African Innovation: Solar Powered Motorbikes


There are over 2 million registered motor vehicles in Nairobi and many of them are older vehicles which emit relatively high levels of pollution. As it turns out, Charles Ogingo, Robert Achoge and James Ogola all final year students have built a system they call Ecotran, which captures the sun’s energy, stores it in batteries, and uses it to charge a motorcycle’s electric motor. Ecotran is part of the energy company, Pfoofy Power and Light Ltd. After successfully trying out the Ecotran technology on three locally bought motorcycles in Kisumu County’s Nyakach area, the young innovators are now expanding the project, and powering 40 more bikes.

Pfoofy motorcyclesThe young entrepreneurs have set up a “fueling” station with 40 solar photo-voltaic units, each generating 250 watts of electricity. The energy is stored in batteries before being transformed by powerful inverters into the alternating current needed by the motorcycle. The motorbike uses a small portable battery which, fully charged, can run for 70 kilometers (40 miles), after which it must return to the station to be recharged while another charged battery is fitted to the bike.

The students will lease the bikes to 40 riders who they have trained in road safety because most motorcyclists in Kenya, have no bikes of their own but ride leased machines. Riders like Alfred Omondi, used a petrol motorcycle to make 1,000 shillings ($9.60) on a good day, but would spend about 350 shillings on fuel and another 300 to lease the bike from its owner. Now it costs him 100 shillings (96 cents) to recharge the electric motorbike, saving him money even as he helps the environment by curbing pollution and climate-changing emissions.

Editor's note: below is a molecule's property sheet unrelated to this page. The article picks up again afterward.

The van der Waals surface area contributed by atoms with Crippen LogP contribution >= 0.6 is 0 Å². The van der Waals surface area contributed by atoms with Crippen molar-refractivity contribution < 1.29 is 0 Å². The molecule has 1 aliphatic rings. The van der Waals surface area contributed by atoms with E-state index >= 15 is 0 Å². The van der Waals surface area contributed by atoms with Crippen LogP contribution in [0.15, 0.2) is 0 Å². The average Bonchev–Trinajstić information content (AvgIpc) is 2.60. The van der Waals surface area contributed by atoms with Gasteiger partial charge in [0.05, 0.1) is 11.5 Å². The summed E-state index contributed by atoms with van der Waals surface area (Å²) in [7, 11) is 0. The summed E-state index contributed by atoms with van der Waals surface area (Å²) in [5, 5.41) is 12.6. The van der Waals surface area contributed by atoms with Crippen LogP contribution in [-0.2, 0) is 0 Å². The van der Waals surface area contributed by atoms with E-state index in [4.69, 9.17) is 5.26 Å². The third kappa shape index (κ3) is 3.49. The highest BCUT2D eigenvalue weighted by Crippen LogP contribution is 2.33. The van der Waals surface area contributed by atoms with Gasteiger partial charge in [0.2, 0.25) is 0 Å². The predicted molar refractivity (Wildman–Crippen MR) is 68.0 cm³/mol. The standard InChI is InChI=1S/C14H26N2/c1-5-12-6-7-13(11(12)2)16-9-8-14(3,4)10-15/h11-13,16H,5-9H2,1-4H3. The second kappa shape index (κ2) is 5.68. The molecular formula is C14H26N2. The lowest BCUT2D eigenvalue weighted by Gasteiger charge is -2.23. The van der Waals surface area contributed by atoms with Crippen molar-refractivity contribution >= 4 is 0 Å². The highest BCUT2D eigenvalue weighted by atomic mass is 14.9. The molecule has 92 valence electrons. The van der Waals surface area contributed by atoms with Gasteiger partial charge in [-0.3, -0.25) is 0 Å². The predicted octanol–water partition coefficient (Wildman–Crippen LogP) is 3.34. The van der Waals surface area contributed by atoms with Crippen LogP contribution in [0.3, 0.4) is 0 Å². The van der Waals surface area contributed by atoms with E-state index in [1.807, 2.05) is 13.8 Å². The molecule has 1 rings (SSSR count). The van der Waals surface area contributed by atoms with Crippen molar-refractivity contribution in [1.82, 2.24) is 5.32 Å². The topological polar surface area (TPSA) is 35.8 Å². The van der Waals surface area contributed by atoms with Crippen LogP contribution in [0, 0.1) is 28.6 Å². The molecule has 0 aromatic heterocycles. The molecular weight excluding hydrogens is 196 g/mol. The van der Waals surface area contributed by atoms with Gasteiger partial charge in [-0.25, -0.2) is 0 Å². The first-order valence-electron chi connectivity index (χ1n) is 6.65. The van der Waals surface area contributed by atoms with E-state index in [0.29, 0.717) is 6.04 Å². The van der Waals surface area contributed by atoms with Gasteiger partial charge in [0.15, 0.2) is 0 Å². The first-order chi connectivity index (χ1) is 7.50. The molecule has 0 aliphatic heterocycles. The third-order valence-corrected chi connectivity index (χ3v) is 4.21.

Pfoofy is a renewable energy firm based in Nairobi. They believe in the provision of sustainable, smart and affordable energy to the off-grid populations.  Pfoofy Power & Light Ltd has come up with smart, innovative and affordable energy solutions for lighting, agriculture and transport for the rural areas of Kenya. They provide affordable lighting solutions through leasing of custom made solar lanterns powered by detachable batteries rechargeable at their charging stations. They also offer affordable transportation through the use of electric motorcycles recharged through their massive solar charging stations.

Ecotran, a subsidiary of Pfoofy Power & Light Ltd. is a unique initiative that provides affordable transport to the rural communities using electric motorcycles. Ecotran is an initiative brought in place to curb the high costs of fuel, overcharging of fares by motorbike (bodaboda) operators and the associated environmental degradation in the off-grid populations. Ecotran involves the recharge of these electric motorcycles through massive solar charging stations which are thereafter hired out to trained company drivers for the purpose of transporting goods and services within the markets we cover.



  1. This week Time magazine broadcast an article about a monkey that ate radio cables somewhere in Africa. They published that silly story but will never see this remarkable the cover of time magazine.We have to do for ourselves.

  2. Kenyans have invested significantly in technology & its paying off & will continue to pay off in the future. When you compare kenya to nigeria , nigeria may have largest economy but they still rely heavily on raw materials such as oil but Kenya’s new industry is based on innovation. These are two countries to watch in the next few decades.

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